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Human Experimentation in Nazi Germany
The Nazi’s were infamous for their cruel and unusual experiments on humans. Although they played a small part of Nazi Germany’s attempt at racial hygiene, these experiments desecrated and exterminated thousands of humans (Lifton 269). “The Nazi medical experiments of the 1930’s and 1940’s are the most famous example of recent disregard for ethical conduct ” (Polit & Hungler 127). For the sake of science, thousands lost their lives “I have no words. I thought we were human beings. We were living creatures. How could they do things like that?” (Auschwitz survivor as quoted in Lifton 269).Was it really science, or was it murder?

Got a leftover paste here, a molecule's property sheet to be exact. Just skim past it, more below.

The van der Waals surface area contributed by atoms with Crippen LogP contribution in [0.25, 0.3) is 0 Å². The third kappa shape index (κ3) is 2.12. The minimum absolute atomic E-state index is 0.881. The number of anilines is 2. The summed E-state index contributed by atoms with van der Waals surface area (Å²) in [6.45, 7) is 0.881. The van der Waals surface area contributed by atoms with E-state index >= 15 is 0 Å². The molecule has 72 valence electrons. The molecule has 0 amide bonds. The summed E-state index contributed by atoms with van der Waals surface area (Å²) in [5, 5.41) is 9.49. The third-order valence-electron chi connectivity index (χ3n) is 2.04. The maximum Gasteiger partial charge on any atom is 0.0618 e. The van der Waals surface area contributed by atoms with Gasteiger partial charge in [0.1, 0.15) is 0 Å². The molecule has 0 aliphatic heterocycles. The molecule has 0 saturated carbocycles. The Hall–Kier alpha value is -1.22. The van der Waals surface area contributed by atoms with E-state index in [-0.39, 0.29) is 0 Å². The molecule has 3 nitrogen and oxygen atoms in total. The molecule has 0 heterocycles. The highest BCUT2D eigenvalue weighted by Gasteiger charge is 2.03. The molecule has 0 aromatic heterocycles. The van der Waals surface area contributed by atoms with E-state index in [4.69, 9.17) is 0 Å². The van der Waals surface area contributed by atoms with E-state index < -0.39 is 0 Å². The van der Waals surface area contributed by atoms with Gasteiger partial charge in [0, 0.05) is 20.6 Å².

After the Nazi’s seized power in 1933, patients no longer had protection by law from German scientists. These scientists could use any method of “research or treatment”. “Terrible experiments carried out in the concentration camps were symptomatic of this amoral attitude of the German scientific community” (Friedlander 131).Prior to 1933, scientists promoted radical measures in the study of racial science. “Prominent eugenicists-anthropologists, geneticists, psychiatrists-influenced both Nazi ideologues and a generation of scientists and physicians” (Friedlander 123). Literature from these scientists influenced Adolf Hitler and many scientists during the Nazi period (Friedlander 123).